Metal can affect the strength and shape of electromagnetic fields. The BCA Beacon Checker control box should thus be mounted as far as practical from metal objects or wires. The box may be mounted to any non-metallic surface from the front using the included clips. To prevent tampering, it is recommended that the lid of the enclosure be secured by placing a small lock, cable-tie, or wire through the provided tabs.

The BCA Beacon Checker not only ensures safety but also promotes the use of avalanche transceivers at backcountry access points. You can now find BCA Beacon Checkers all over the world.

BCA Beacon Checker at the entrance to Craigieburn ski field, New Zealand. Skier: Karen Edgerly.

BCA Beacon Checker at the backcountry security point entrance to avalanche terrain in La Parva, Chile. Skiers: Team Summit (CO) big mountain team.

Who should buy and install a BCA Beacon Checker?

Professional ski patrollers use BCA Beacon Checkers in the patrol shack to:

  • Indicate transmitter status to exiting patrollers, reducing the risk of patrolling without an avalanche beacon or with an avalanche beacon that is not turned on and transmitting,
  • Aid in the detection of damaged transmitters,
  • Prevent an avalanche beacon being left in search mode after an avalanche beacon check, and
  • Prevent overnight battery drainage by reminding when an avalanche beacon is transmitting.

Resorts and snowmobile clubs install BCA Beacon Checkers at ski area boundaries and trailheads to:

  • Provide a go/no-go signal and/or actuates a gate where avalanche beacon use is required,
  • Confirm that an avalanche transceiver is present, turned on, and in transmit mode,
  • Allow Beacon Training Park users to check that their transceivers are transmitting
  • Reaffirm the resort's support of responsible backcountry use, and
  • Raises awareness of the hazards of backcountry travel and the necessity of proper equipment and constant vigilance.

Backcountry huts and lodges install BCA Beacon Checkers on-premise to:

  • Prevent skiers and snowmobilers from leaving the hut without avalanche beacons or with avalanche beacons that are not transmitting correctly,
  • Prevent an avalanche beacon being left in search mode after an avalanche beacon check,
  • Prevent overnight battery drainage by reminding when an avalanche beacon is transmitting, and
  • Raise awareness of the hazards of backcountry travel and the necessity of proper equipment and constant vigilance.

BCA Beacon Checkers may be purchased as a standalone unit, with a separate sign or integrated hard-wired sign. BCA Beacon Checkers currently cost $495 per unit. Signage and hardwired BCA Beacon Checker range from $1,195 to $2,499, depending on the choice of a data logger and solar power upgrades.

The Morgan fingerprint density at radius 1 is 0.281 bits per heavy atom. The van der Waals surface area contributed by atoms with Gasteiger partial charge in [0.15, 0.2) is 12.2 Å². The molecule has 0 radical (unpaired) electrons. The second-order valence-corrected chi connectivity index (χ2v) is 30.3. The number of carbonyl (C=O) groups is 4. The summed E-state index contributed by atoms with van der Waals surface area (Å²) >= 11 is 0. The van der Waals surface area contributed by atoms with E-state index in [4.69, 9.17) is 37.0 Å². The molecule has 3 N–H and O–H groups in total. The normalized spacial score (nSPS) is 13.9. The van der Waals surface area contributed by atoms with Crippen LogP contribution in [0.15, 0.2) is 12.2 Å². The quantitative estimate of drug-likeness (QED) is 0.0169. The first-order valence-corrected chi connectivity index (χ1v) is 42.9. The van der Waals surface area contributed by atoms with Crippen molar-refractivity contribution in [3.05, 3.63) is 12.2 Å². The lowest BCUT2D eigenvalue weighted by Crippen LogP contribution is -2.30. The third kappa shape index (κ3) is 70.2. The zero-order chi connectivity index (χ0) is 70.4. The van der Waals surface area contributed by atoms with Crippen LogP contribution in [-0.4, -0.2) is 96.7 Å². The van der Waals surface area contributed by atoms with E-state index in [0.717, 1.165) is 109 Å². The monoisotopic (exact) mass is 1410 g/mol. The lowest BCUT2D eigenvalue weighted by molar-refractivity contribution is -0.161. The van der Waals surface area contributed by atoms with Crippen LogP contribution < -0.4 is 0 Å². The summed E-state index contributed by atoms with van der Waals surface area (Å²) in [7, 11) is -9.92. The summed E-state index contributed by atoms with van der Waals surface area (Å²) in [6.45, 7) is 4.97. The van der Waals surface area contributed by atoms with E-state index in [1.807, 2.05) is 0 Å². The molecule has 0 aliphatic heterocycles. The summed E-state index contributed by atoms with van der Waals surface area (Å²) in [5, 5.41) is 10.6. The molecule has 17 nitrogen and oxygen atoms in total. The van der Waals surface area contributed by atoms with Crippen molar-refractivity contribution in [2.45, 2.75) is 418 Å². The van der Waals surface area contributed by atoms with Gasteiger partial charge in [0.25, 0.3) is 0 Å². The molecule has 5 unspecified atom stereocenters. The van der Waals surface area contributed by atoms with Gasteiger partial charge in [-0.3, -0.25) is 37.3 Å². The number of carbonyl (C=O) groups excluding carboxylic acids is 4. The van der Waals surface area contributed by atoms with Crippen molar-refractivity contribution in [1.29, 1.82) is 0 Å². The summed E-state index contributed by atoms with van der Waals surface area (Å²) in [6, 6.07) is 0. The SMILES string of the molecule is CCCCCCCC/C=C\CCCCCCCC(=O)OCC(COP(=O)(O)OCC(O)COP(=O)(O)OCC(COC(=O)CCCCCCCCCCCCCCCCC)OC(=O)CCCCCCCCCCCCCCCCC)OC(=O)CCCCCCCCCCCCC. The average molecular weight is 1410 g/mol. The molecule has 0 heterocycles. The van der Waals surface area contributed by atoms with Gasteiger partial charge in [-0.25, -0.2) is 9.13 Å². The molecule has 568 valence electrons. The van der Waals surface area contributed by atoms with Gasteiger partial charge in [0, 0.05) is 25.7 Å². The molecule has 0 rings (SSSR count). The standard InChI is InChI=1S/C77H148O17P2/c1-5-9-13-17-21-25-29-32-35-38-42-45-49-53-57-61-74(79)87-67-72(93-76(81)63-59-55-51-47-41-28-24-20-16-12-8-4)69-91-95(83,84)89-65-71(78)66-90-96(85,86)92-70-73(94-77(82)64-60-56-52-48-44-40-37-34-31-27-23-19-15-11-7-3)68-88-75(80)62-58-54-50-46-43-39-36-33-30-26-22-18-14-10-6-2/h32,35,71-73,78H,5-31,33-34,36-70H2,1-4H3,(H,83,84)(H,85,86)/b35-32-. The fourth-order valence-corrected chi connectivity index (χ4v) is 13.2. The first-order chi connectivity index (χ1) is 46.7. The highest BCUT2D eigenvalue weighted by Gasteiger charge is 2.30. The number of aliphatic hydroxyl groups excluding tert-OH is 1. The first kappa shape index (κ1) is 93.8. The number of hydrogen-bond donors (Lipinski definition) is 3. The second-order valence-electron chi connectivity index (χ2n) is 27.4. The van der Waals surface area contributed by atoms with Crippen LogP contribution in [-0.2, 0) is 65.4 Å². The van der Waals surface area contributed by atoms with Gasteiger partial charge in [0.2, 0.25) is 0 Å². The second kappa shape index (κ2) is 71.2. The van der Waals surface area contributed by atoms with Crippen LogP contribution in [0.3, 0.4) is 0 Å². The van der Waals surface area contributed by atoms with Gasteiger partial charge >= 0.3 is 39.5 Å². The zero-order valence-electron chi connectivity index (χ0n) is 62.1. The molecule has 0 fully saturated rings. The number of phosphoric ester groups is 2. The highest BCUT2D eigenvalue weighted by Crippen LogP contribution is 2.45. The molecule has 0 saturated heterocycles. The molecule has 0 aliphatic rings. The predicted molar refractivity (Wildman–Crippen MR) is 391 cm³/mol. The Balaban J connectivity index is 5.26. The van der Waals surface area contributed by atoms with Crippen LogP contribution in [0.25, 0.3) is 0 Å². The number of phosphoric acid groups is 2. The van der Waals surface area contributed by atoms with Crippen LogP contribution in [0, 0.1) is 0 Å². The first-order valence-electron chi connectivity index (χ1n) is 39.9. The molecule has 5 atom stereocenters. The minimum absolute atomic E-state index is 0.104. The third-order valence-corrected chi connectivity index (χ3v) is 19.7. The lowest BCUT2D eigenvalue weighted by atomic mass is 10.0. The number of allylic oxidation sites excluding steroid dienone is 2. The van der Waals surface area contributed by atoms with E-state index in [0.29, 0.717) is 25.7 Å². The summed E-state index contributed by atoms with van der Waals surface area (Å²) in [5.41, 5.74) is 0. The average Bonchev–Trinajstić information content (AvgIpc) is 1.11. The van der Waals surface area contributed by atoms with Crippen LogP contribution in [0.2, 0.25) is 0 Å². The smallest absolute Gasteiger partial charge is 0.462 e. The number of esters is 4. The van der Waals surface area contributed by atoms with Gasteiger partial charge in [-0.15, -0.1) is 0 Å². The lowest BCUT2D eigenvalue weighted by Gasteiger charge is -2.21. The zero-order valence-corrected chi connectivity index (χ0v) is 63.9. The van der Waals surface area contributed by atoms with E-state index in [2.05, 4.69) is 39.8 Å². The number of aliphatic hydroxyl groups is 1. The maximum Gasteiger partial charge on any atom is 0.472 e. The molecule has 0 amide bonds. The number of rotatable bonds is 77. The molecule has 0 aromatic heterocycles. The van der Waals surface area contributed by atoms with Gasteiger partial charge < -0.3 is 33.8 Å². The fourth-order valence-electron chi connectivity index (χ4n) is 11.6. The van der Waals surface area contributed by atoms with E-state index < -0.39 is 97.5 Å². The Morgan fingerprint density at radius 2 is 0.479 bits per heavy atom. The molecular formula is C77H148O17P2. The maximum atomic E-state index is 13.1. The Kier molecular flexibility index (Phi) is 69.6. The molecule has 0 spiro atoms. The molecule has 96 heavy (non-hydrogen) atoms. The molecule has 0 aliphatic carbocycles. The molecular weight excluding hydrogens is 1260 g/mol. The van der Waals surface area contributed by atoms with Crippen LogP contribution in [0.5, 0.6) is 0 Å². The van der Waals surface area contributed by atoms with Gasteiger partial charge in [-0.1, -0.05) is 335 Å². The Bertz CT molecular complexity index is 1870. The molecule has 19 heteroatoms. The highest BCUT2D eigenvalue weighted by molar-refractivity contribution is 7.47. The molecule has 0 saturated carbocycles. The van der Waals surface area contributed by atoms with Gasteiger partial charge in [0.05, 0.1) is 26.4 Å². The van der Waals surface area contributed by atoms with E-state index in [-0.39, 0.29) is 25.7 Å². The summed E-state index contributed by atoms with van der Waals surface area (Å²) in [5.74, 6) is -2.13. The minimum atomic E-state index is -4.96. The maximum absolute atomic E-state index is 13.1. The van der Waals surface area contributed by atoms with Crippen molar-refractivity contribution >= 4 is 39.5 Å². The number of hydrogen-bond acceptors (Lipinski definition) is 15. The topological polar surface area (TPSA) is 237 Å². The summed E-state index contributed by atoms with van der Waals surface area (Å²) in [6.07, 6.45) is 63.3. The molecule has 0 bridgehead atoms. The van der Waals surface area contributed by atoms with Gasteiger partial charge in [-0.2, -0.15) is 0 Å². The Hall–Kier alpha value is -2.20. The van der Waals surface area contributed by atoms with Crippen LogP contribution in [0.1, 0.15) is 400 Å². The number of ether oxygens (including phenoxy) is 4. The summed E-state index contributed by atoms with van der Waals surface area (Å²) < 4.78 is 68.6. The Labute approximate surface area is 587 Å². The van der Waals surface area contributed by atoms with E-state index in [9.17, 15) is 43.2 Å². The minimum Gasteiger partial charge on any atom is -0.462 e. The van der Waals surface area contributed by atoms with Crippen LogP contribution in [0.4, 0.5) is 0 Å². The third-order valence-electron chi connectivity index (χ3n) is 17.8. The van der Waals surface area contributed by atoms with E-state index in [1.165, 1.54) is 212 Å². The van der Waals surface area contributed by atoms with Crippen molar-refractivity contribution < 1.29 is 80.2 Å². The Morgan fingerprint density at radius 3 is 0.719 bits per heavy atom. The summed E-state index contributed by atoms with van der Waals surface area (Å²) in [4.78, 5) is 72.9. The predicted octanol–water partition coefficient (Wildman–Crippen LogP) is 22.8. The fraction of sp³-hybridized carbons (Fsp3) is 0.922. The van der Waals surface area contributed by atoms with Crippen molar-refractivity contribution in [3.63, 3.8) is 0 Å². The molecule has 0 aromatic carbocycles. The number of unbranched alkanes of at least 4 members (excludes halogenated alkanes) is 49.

Building and installation of BCA Beacon Checkers signs can be achieved via public and private funding. Please visit for more information and options to acquire a BCA Beacon Checker.

NOTICE: Although the BCA Beacon Checker may recognize a transmitter, it is not guaranteed to be transmitting within specification, or to be identified by all receivers. Always perform a manual beacon check to ensure that all transceivers within a group work properly togetherand that the people in your group actually know how to use their transceiver.

Scott Waller is a native of Seattle, Washington. He received a B.S. in Technology Management and is currently studying for his Masters in Engineering and Technology Management at Washington State University. With 20 years of telecommunications and network experience at Microsoft, Amazon, and Cisco as a background, Waller quickly grasped on the potential uses for wireless sensor networks in both energy management, industrial automation, and also emergency uses. After ten years of volunteer firefighting, he switched to volunteering his time in ski patrol, mountain rescue, and snow science in 2005. His research interests include avalanche education, weather, sensor-related data gathering, energy management, and applying technology to the backcountry to help educate and save lives. He was the patrol director for the Cascade Backcountry Ski Patrol, National Ski Patroller of the Year in 2015, and continued to be an active participant in the avalanche snow science community around the world.